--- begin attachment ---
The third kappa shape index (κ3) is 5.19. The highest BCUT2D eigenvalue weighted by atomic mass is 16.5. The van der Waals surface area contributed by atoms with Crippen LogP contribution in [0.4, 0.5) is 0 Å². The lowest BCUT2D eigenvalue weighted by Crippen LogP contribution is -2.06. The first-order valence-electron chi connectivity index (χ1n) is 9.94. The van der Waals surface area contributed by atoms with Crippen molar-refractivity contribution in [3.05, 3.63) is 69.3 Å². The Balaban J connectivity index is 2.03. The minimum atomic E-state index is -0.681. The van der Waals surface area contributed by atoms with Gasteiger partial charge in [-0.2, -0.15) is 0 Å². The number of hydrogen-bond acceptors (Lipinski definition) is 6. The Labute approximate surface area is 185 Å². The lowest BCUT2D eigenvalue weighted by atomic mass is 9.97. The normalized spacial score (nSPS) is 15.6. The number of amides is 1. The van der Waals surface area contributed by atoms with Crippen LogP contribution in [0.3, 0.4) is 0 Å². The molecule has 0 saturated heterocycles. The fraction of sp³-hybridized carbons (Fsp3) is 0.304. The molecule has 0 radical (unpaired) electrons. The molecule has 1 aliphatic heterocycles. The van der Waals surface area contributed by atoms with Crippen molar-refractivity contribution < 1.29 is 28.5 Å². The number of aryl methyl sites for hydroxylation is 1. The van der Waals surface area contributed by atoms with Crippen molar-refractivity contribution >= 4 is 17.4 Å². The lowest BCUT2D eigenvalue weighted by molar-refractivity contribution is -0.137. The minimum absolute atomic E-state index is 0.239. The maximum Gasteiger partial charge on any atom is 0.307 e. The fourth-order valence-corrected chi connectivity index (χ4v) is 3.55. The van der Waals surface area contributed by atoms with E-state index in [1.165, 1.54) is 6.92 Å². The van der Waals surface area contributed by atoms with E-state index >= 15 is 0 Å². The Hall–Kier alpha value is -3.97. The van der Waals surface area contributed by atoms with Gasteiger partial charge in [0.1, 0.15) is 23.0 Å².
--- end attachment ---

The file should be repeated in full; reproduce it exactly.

The third kappa shape index (κ3) is 5.19. The highest BCUT2D eigenvalue weighted by atomic mass is 16.5. The van der Waals surface area contributed by atoms with Crippen LogP contribution in [0.4, 0.5) is 0 Å². The lowest BCUT2D eigenvalue weighted by Crippen LogP contribution is -2.06. The first-order valence-electron chi connectivity index (χ1n) is 9.94. The van der Waals surface area contributed by atoms with Crippen molar-refractivity contribution in [3.05, 3.63) is 69.3 Å². The Balaban J connectivity index is 2.03. The minimum atomic E-state index is -0.681. The van der Waals surface area contributed by atoms with Gasteiger partial charge in [-0.2, -0.15) is 0 Å². The number of hydrogen-bond acceptors (Lipinski definition) is 6. The Labute approximate surface area is 185 Å². The lowest BCUT2D eigenvalue weighted by atomic mass is 9.97. The normalized spacial score (nSPS) is 15.6. The number of amides is 1. The van der Waals surface area contributed by atoms with Crippen LogP contribution in [0.3, 0.4) is 0 Å². The molecule has 0 saturated heterocycles. The fraction of sp³-hybridized carbons (Fsp3) is 0.304. The molecule has 0 radical (unpaired) electrons. The molecule has 1 aliphatic heterocycles. The van der Waals surface area contributed by atoms with Crippen molar-refractivity contribution < 1.29 is 28.5 Å². The number of aryl methyl sites for hydroxylation is 1. The van der Waals surface area contributed by atoms with Crippen molar-refractivity contribution >= 4 is 17.4 Å². The lowest BCUT2D eigenvalue weighted by molar-refractivity contribution is -0.137. The minimum absolute atomic E-state index is 0.239. The maximum Gasteiger partial charge on any atom is 0.307 e. The fourth-order valence-corrected chi connectivity index (χ4v) is 3.55. The van der Waals surface area contributed by atoms with E-state index in [1.165, 1.54) is 6.92 Å². The van der Waals surface area contributed by atoms with E-state index >= 15 is 0 Å². The Hall–Kier alpha value is -3.97. The van der Waals surface area contributed by atoms with Gasteiger partial charge in [0.1, 0.15) is 23.0 Å².